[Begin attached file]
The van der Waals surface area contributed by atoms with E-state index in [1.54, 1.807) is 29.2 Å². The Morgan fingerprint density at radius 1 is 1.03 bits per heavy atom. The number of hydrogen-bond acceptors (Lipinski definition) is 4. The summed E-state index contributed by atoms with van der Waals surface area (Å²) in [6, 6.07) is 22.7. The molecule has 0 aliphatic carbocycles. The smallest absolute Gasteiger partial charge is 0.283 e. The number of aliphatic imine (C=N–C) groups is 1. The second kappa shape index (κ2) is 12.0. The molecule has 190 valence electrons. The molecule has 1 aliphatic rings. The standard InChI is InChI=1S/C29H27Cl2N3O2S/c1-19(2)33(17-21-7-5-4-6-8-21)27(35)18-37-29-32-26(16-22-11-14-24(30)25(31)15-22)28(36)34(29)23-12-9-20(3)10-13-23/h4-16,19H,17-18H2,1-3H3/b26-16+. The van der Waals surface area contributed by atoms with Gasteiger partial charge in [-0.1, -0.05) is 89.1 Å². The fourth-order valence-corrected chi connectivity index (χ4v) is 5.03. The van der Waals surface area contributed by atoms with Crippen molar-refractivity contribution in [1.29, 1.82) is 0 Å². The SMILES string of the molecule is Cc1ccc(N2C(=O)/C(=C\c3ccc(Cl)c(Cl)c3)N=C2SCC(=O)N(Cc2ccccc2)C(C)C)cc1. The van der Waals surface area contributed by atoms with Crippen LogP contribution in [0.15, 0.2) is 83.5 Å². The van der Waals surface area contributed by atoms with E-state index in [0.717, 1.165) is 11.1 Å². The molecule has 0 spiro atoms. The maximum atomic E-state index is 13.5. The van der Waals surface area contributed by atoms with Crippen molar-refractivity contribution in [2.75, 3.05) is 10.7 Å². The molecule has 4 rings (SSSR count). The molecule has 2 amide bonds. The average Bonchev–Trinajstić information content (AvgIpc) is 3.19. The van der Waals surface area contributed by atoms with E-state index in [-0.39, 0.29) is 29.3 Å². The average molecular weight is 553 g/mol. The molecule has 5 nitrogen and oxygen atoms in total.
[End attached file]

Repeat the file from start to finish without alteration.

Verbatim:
The van der Waals surface area contributed by atoms with E-state index in [1.54, 1.807) is 29.2 Å². The Morgan fingerprint density at radius 1 is 1.03 bits per heavy atom. The number of hydrogen-bond acceptors (Lipinski definition) is 4. The summed E-state index contributed by atoms with van der Waals surface area (Å²) in [6, 6.07) is 22.7. The molecule has 0 aliphatic carbocycles. The smallest absolute Gasteiger partial charge is 0.283 e. The number of aliphatic imine (C=N–C) groups is 1. The second kappa shape index (κ2) is 12.0. The molecule has 190 valence electrons. The molecule has 1 aliphatic rings. The standard InChI is InChI=1S/C29H27Cl2N3O2S/c1-19(2)33(17-21-7-5-4-6-8-21)27(35)18-37-29-32-26(16-22-11-14-24(30)25(31)15-22)28(36)34(29)23-12-9-20(3)10-13-23/h4-16,19H,17-18H2,1-3H3/b26-16+. The van der Waals surface area contributed by atoms with Gasteiger partial charge in [-0.1, -0.05) is 89.1 Å². The fourth-order valence-corrected chi connectivity index (χ4v) is 5.03. The van der Waals surface area contributed by atoms with Crippen molar-refractivity contribution in [1.29, 1.82) is 0 Å². The SMILES string of the molecule is Cc1ccc(N2C(=O)/C(=C\c3ccc(Cl)c(Cl)c3)N=C2SCC(=O)N(Cc2ccccc2)C(C)C)cc1. The van der Waals surface area contributed by atoms with Crippen LogP contribution in [0.15, 0.2) is 83.5 Å². The van der Waals surface area contributed by atoms with E-state index in [0.717, 1.165) is 11.1 Å². The molecule has 0 spiro atoms. The maximum atomic E-state index is 13.5. The van der Waals surface area contributed by atoms with Crippen molar-refractivity contribution in [2.75, 3.05) is 10.7 Å². The molecule has 4 rings (SSSR count). The molecule has 2 amide bonds. The average Bonchev–Trinajstić information content (AvgIpc) is 3.19. The van der Waals surface area contributed by atoms with E-state index in [-0.39, 0.29) is 29.3 Å². The average molecular weight is 553 g/mol. The molecule has 5 nitrogen and oxygen atoms in total.